From Carsonified: How eHarmony Kills the Romance With A/B Testing
Christine Brodigan (@tenaciouscb), online user-experience product designer, shows her hate of those early-morning “new match notifications”.
Match, Chemistry and a handful of others never shocked me with their emails (some of the usernames that men choose did). However, eHarmony stood out of the crowd for a few reasons:
- rapid-fire morning messages, usually between 4 and 8 in a row (like I was under fire from the “matchmaking tool”)
- radically different branded email templates
- really bad subject lines, all different, but with the same purpose
Beginning January 4, 2010, my inbox filled with an even more challenging set of differing subject lines. More challenging because the messaging was all over the place. Was I a user more interested in “activities,” “spark,” “unique,” “common,” or greatness? I felt like it was eHarmony having the problem ordering off a menu of men and not me. I wanted simple and given to me straight up.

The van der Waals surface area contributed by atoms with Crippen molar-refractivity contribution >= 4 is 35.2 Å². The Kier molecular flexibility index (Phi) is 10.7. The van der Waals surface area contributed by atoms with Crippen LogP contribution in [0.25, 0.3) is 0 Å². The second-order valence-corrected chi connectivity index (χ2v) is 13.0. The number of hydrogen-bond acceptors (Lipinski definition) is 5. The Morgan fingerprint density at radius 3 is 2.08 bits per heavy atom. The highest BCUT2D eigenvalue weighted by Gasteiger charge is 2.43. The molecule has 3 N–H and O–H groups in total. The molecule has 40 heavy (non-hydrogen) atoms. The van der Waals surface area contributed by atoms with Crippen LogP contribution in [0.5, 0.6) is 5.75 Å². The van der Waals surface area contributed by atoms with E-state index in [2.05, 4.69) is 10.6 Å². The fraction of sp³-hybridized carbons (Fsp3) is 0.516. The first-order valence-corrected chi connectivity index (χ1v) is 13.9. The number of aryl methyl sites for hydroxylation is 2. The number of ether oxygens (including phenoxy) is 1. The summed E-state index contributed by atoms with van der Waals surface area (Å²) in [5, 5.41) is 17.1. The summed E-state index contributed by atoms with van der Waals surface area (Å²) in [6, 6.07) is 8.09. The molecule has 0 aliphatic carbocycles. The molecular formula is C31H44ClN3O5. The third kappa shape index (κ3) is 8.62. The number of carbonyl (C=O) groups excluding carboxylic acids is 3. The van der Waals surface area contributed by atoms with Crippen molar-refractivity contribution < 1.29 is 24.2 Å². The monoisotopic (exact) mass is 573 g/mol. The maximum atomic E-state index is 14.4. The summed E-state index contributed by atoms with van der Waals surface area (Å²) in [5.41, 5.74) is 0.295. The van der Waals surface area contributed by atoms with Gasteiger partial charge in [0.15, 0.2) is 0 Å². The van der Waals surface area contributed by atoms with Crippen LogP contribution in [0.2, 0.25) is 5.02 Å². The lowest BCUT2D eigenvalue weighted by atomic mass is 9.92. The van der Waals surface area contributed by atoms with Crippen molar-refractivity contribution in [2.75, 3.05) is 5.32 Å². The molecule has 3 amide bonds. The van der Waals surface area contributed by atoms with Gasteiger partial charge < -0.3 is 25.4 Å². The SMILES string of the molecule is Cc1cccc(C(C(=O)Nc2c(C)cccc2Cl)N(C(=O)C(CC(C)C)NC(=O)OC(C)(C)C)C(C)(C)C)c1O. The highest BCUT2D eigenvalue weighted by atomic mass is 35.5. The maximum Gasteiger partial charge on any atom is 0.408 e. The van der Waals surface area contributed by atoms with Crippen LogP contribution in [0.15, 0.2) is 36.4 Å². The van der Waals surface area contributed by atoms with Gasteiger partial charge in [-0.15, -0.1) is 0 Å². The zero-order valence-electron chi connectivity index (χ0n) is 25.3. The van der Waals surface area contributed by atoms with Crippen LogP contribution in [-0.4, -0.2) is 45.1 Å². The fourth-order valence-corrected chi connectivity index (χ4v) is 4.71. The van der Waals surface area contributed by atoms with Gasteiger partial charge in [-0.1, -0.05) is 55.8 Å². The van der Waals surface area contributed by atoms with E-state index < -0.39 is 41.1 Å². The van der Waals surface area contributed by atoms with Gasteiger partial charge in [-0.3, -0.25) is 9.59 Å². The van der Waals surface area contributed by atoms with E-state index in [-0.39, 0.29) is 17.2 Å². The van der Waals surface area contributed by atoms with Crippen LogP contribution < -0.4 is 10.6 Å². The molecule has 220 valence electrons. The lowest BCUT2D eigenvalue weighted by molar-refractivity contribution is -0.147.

Chrissie, I’ll have you know that the subject lines are random and are not tied to any testing or measurement. They have been using at least two dozen of them, by the way, since May 2008.
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